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The federal government provides a couple of different loans that allow students to defer all of part of their tuition fees until they are earning a certain level of income. The type of loan you receive will depend on whether you receive a Commonwealth supported or a full fee place.


This loan type is available to students who receive a Commonwealth Supported Place (CSP). These loans are available at public universities and in selected courses at private institutions. Commonwealth supported refers to uni places that are subsidised by the Government. Most undergraduate students study in Commonwealth supported places. 

You can use HECS-HELP to pay all or part of your tuition fees.The government will pay your loan amount directly to your chosen uni, and once you qualify to begin repayments on the loan, small amounts will be automatically deducted from your income. You can always make voluntary payments as well. Your HELP debt is indexed each year in line with movements in the Consumer Price Index (CPI) to maintain its real value, but is otherwise interest free. 

You can get HECS-HELP for full time and part time study, and it does not have any bearing on your ability to receive Centrelink assistance.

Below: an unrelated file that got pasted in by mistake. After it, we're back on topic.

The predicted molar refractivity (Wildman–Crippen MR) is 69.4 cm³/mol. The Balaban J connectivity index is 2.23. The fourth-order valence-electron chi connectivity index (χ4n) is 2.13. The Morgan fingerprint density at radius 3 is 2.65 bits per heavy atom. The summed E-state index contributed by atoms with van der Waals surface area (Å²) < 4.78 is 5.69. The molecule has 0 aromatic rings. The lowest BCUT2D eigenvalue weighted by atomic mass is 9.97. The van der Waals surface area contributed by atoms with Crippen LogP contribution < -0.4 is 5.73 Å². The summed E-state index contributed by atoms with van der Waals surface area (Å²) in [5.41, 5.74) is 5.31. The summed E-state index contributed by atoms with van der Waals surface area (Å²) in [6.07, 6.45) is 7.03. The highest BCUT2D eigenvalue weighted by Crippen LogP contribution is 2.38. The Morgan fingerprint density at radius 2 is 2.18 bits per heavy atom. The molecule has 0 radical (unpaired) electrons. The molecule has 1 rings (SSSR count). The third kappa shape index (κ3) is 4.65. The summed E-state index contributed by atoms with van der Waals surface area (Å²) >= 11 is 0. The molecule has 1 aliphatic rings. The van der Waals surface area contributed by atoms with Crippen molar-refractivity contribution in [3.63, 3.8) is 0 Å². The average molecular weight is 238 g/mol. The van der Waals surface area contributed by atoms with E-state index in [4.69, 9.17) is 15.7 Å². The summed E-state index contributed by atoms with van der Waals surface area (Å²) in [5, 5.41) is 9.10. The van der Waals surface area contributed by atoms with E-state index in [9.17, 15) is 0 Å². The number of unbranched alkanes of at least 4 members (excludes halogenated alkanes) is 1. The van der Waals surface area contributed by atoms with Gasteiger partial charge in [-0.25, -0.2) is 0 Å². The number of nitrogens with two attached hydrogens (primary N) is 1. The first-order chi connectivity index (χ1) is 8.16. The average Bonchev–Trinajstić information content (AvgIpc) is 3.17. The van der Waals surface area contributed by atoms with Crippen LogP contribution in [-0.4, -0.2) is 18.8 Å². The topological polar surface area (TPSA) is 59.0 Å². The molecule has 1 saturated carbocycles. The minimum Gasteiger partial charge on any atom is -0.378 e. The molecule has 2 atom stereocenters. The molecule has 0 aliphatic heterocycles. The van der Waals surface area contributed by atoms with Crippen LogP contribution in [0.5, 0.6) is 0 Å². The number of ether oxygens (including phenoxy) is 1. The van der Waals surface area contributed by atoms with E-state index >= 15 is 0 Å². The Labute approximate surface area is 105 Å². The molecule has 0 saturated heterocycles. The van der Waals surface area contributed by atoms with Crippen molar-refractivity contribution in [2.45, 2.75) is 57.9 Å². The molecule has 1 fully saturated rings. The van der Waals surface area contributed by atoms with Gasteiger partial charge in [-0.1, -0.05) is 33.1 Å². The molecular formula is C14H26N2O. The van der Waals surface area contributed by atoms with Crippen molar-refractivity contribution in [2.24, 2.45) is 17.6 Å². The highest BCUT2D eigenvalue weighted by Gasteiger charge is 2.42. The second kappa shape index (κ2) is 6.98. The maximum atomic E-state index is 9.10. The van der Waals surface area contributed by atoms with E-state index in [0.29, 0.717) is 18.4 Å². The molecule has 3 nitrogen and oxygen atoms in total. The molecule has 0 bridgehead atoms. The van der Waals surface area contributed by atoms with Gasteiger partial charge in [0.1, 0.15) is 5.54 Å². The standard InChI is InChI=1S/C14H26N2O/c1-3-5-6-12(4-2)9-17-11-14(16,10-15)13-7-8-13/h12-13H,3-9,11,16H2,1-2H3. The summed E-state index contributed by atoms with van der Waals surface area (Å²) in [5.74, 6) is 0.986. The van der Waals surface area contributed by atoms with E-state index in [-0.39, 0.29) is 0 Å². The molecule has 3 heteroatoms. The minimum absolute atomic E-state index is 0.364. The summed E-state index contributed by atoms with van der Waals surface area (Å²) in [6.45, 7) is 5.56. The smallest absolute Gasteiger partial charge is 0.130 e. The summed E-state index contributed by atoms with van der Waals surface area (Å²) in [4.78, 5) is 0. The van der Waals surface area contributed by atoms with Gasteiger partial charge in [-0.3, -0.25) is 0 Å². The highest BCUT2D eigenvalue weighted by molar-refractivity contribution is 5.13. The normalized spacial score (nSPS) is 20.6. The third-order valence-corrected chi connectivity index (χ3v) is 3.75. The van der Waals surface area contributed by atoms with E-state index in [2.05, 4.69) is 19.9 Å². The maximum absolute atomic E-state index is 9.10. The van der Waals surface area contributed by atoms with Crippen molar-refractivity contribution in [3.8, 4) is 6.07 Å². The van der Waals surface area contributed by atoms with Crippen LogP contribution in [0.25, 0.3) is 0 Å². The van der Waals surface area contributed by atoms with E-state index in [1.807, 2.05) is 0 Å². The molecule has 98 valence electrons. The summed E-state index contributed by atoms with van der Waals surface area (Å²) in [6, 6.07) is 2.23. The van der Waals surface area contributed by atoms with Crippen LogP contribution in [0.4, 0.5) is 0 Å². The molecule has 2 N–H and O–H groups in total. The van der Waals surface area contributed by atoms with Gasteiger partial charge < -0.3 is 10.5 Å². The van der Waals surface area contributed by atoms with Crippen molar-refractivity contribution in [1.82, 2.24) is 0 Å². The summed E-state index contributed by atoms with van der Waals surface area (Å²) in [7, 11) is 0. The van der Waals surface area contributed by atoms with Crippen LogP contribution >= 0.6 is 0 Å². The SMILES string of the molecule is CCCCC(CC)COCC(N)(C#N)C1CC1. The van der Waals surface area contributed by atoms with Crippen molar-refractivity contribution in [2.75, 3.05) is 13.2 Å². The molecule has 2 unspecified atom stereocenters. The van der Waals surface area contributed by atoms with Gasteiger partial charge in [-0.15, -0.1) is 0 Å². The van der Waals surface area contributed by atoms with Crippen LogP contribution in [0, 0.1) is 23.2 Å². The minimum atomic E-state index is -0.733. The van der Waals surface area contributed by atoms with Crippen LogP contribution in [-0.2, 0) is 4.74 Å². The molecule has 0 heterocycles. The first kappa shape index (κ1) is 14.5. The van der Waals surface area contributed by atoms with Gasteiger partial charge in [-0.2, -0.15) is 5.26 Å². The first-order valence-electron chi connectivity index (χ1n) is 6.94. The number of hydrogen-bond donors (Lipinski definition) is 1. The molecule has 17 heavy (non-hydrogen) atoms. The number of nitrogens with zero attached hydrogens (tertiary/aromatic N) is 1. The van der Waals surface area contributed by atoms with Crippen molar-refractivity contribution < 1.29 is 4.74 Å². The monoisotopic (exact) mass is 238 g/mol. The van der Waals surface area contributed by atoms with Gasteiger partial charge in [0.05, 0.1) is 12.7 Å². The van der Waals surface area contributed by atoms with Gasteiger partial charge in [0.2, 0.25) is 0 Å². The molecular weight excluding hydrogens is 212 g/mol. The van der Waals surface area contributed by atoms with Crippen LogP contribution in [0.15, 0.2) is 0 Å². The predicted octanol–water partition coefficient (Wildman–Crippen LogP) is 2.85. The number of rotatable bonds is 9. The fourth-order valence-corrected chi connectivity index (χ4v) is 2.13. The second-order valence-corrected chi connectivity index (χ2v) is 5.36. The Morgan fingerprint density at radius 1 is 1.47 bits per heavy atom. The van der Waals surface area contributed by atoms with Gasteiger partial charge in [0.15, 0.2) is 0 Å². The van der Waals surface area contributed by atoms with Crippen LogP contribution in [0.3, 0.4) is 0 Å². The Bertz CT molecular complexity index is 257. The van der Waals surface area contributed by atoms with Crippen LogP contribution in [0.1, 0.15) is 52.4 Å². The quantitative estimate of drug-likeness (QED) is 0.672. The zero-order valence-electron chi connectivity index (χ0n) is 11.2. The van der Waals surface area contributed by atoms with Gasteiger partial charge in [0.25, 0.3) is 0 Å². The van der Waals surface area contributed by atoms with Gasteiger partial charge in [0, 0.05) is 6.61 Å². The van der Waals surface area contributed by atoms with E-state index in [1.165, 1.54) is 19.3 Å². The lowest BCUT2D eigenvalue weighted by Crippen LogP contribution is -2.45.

In 2017, the HECS-HELP limit is $100,879. This is the total amount available to students over a lifetime. Repayments do not reset the maximum that can be borrowed. You are responsible for ensuring you don’t reach your limit.

To access HECS-HELP you must study with an approved HECS-HELP provider. As long as you have submitted the required application forms and you are enrolled in an eligible unit of study by the census date*, then you are eligible for HECS-HELP. 


This loan type is available to students who receive a full-fee place. These loans are available at private institutions and at public universities for postgraduate students only.

FEE-HELP works pretty much like HECS-HELP except there is a 25% loan fee for FEE HELP loans for undergraduate courses (there is no loan fee for postgraduate courses). This is a lot, so if you are concerned about the costs of your degree, carefully think about your options before enrolling into an undergraduate course at a private college of university.


*By the way, in this context, 'census date' is the date early in each semester when your enrolment application becomes finalised. Before this date, you can withdraw from courses/subjects without incurring any HECS-HELP debt. (Usually you can try a course for a few weeks before you can withdraw without financial penalty). Your uni will inform you when the census date is. Go here for more jargon explainers. 

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